The results were more than just behavioral; when the researchers looked at the brains of these mice, they found that fluoxetine reversed many of the problems HD causes in the brain. Treated HD mice had much larger dentate gyruses than untreated HD mice, and had an increase in neurogenesis.

Altogether, research results on fluoxetine are mixed; an animal study reports some improvement, while a small clinical trial does not.

For further reading

  1. Como PG, Rubin AJ, O’Brien CF, Lawler K, Hickey C, Rubin AE, Henderson R, McDermott MP, McDermott M, Steinberg K, Shoulson I. A controlled trial of fluoxetine in nondepressed patients with Huntington’s disease. Mov Disord. 1997 May;12(3):397-401. This medium-difficulty study describes the clinical trial of fluoxetine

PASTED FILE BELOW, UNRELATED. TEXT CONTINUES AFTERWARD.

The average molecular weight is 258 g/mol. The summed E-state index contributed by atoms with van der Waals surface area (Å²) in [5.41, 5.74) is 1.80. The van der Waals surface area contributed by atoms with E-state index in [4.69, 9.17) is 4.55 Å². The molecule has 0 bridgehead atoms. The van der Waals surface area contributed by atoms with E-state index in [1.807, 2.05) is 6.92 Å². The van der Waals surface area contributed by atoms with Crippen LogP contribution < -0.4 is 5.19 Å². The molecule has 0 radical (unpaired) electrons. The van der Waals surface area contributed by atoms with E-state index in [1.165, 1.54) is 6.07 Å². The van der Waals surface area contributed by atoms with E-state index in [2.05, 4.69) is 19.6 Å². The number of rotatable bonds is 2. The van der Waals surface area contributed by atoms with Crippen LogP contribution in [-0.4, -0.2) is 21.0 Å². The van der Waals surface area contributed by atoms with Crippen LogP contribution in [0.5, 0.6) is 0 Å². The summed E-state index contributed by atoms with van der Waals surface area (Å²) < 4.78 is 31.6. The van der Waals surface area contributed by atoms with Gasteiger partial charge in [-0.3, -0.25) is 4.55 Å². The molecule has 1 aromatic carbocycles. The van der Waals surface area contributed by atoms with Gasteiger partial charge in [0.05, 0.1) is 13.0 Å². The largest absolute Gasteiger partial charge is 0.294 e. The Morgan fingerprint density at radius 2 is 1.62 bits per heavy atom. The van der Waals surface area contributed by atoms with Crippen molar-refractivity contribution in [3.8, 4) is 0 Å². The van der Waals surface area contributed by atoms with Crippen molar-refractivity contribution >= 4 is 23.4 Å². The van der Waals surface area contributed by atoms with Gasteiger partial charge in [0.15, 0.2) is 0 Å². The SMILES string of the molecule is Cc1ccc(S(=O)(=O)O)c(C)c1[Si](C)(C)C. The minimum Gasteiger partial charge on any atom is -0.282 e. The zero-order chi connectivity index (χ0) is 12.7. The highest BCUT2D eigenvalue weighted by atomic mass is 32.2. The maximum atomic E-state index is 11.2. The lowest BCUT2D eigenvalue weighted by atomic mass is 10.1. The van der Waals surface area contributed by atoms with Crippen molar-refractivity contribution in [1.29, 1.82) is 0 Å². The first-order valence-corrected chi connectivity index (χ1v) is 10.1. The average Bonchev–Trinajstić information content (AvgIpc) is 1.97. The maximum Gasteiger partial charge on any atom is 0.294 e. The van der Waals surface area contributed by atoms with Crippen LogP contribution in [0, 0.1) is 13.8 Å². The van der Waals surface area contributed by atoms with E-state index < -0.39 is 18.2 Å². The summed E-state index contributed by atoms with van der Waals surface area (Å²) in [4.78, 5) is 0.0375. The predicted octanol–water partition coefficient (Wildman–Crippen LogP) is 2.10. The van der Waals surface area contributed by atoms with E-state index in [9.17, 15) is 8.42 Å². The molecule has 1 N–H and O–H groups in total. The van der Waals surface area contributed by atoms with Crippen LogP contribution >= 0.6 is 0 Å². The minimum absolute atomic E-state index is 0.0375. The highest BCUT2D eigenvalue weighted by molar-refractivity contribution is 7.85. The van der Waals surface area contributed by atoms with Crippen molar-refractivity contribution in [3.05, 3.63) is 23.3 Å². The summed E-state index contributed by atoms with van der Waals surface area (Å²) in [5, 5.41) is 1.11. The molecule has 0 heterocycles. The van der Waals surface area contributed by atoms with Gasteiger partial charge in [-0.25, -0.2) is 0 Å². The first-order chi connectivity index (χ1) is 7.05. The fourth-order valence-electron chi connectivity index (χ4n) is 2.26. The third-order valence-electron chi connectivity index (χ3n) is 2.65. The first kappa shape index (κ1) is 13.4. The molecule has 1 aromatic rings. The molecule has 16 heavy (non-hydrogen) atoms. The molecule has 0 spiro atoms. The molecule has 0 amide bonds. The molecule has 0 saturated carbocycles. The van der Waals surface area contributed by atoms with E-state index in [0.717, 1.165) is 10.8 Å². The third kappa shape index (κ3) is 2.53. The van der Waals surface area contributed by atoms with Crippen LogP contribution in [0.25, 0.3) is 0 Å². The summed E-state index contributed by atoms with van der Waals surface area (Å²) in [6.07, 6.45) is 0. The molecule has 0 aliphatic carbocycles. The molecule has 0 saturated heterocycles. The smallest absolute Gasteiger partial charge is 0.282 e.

2. DeMarchi, et al. Fluoxetine in the treatment of Huntington’s disease. 2001. Psychopharmacology 153: 264-266. This is a scientific article of medium difficulty that describes two case studies of people with HD that were treated successfully with fluoxetine.
  3. Grote HE, Bull ND, Howard ML, van Dellen A, Blakemore C, Bartlett PF, Hannan AJ. Cognitive disorders and neurogenesis deficits in Huntington’s disease mice are rescued by fluoxetine. Eur J Neurosci. 2005 Oct;22(8):2081-8. This technical article discusses how fluoxetine improved some symptoms in a mouse model of HD

-K. Taub, 1-29-06, updated by M. Hedlin 8.9.11